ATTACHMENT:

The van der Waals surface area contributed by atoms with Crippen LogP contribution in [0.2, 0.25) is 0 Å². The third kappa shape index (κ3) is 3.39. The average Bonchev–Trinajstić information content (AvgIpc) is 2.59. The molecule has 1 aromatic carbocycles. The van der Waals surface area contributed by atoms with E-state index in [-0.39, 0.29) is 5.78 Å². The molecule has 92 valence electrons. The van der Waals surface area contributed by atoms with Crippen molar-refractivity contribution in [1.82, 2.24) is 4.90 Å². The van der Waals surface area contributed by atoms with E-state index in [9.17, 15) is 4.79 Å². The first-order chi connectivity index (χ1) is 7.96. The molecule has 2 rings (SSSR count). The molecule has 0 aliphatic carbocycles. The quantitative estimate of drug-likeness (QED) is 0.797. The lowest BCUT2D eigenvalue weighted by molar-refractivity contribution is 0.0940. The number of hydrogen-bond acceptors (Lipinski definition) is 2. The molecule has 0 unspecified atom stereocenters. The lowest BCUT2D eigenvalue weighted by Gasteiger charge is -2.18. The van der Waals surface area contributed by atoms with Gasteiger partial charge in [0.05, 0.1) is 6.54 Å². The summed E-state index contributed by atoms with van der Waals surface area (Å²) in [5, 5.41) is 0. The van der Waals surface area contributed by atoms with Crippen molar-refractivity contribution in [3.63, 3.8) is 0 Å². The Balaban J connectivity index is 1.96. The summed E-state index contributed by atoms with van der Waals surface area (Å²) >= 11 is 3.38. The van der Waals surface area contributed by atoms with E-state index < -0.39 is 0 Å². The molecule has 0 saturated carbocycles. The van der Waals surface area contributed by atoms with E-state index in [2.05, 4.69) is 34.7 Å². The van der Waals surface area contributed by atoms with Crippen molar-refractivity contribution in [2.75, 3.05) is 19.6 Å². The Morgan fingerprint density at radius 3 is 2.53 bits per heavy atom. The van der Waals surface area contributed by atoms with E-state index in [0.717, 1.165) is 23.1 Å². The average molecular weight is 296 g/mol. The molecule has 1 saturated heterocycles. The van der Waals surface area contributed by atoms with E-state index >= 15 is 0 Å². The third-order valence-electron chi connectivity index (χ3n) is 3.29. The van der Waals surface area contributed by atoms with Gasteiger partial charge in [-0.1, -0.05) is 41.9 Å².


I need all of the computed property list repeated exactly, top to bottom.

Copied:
The van der Waals surface area contributed by atoms with Crippen LogP contribution in [0.2, 0.25) is 0 Å². The third kappa shape index (κ3) is 3.39. The average Bonchev–Trinajstić information content (AvgIpc) is 2.59. The molecule has 1 aromatic carbocycles. The van der Waals surface area contributed by atoms with E-state index in [-0.39, 0.29) is 5.78 Å². The molecule has 92 valence electrons. The van der Waals surface area contributed by atoms with Crippen molar-refractivity contribution in [1.82, 2.24) is 4.90 Å². The van der Waals surface area contributed by atoms with E-state index in [9.17, 15) is 4.79 Å². The first-order chi connectivity index (χ1) is 7.96. The molecule has 2 rings (SSSR count). The molecule has 0 aliphatic carbocycles. The quantitative estimate of drug-likeness (QED) is 0.797. The lowest BCUT2D eigenvalue weighted by molar-refractivity contribution is 0.0940. The number of hydrogen-bond acceptors (Lipinski definition) is 2. The molecule has 0 unspecified atom stereocenters. The lowest BCUT2D eigenvalue weighted by Gasteiger charge is -2.18. The van der Waals surface area contributed by atoms with Gasteiger partial charge in [0.05, 0.1) is 6.54 Å². The summed E-state index contributed by atoms with van der Waals surface area (Å²) in [5, 5.41) is 0. The van der Waals surface area contributed by atoms with Crippen molar-refractivity contribution in [3.63, 3.8) is 0 Å². The Balaban J connectivity index is 1.96. The summed E-state index contributed by atoms with van der Waals surface area (Å²) >= 11 is 3.38. The van der Waals surface area contributed by atoms with E-state index < -0.39 is 0 Å². The molecule has 0 saturated carbocycles. The van der Waals surface area contributed by atoms with E-state index in [2.05, 4.69) is 34.7 Å². The van der Waals surface area contributed by atoms with Crippen molar-refractivity contribution in [2.75, 3.05) is 19.6 Å². The Morgan fingerprint density at radius 3 is 2.53 bits per heavy atom. The van der Waals surface area contributed by atoms with E-state index in [0.717, 1.165) is 23.1 Å². The average molecular weight is 296 g/mol. The molecule has 1 saturated heterocycles. The van der Waals surface area contributed by atoms with E-state index >= 15 is 0 Å². The third-order valence-electron chi connectivity index (χ3n) is 3.29. The van der Waals surface area contributed by atoms with Gasteiger partial charge in [-0.1, -0.05) is 41.9 Å².